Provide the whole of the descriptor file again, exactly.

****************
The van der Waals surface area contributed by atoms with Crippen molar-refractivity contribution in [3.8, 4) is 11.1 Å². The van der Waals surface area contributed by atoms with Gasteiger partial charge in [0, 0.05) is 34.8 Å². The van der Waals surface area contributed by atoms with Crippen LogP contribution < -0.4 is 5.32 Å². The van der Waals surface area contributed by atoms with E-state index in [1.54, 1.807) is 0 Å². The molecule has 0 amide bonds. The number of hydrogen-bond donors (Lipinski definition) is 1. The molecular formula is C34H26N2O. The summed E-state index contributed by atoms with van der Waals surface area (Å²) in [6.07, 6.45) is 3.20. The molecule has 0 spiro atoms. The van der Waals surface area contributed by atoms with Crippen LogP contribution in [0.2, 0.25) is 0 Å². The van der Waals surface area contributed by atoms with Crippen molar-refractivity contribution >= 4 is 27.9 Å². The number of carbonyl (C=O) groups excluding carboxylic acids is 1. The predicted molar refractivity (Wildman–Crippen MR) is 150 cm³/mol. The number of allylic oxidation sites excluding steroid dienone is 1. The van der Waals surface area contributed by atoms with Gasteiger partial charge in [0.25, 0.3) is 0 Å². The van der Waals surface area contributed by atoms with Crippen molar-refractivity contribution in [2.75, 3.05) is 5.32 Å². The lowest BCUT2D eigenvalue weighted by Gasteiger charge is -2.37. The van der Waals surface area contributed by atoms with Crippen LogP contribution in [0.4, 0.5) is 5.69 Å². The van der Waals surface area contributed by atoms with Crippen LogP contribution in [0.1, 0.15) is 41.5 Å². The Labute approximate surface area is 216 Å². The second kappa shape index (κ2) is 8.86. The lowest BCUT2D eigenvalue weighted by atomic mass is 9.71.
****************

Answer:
The van der Waals surface area contributed by atoms with Crippen molar-refractivity contribution in [3.8, 4) is 11.1 Å². The van der Waals surface area contributed by atoms with Gasteiger partial charge in [0, 0.05) is 34.8 Å². The van der Waals surface area contributed by atoms with Crippen LogP contribution < -0.4 is 5.32 Å². The van der Waals surface area contributed by atoms with E-state index in [1.54, 1.807) is 0 Å². The molecule has 0 amide bonds. The number of hydrogen-bond donors (Lipinski definition) is 1. The molecular formula is C34H26N2O. The summed E-state index contributed by atoms with van der Waals surface area (Å²) in [6.07, 6.45) is 3.20. The molecule has 0 spiro atoms. The van der Waals surface area contributed by atoms with Crippen LogP contribution in [0.2, 0.25) is 0 Å². The van der Waals surface area contributed by atoms with Crippen molar-refractivity contribution >= 4 is 27.9 Å². The number of carbonyl (C=O) groups excluding carboxylic acids is 1. The predicted molar refractivity (Wildman–Crippen MR) is 150 cm³/mol. The number of allylic oxidation sites excluding steroid dienone is 1. The van der Waals surface area contributed by atoms with Gasteiger partial charge in [0.25, 0.3) is 0 Å². The van der Waals surface area contributed by atoms with Crippen molar-refractivity contribution in [2.75, 3.05) is 5.32 Å². The lowest BCUT2D eigenvalue weighted by Gasteiger charge is -2.37. The van der Waals surface area contributed by atoms with Crippen LogP contribution in [0.4, 0.5) is 5.69 Å². The van der Waals surface area contributed by atoms with Crippen LogP contribution in [0.1, 0.15) is 41.5 Å². The Labute approximate surface area is 216 Å². The second kappa shape index (κ2) is 8.86. The lowest BCUT2D eigenvalue weighted by atomic mass is 9.71.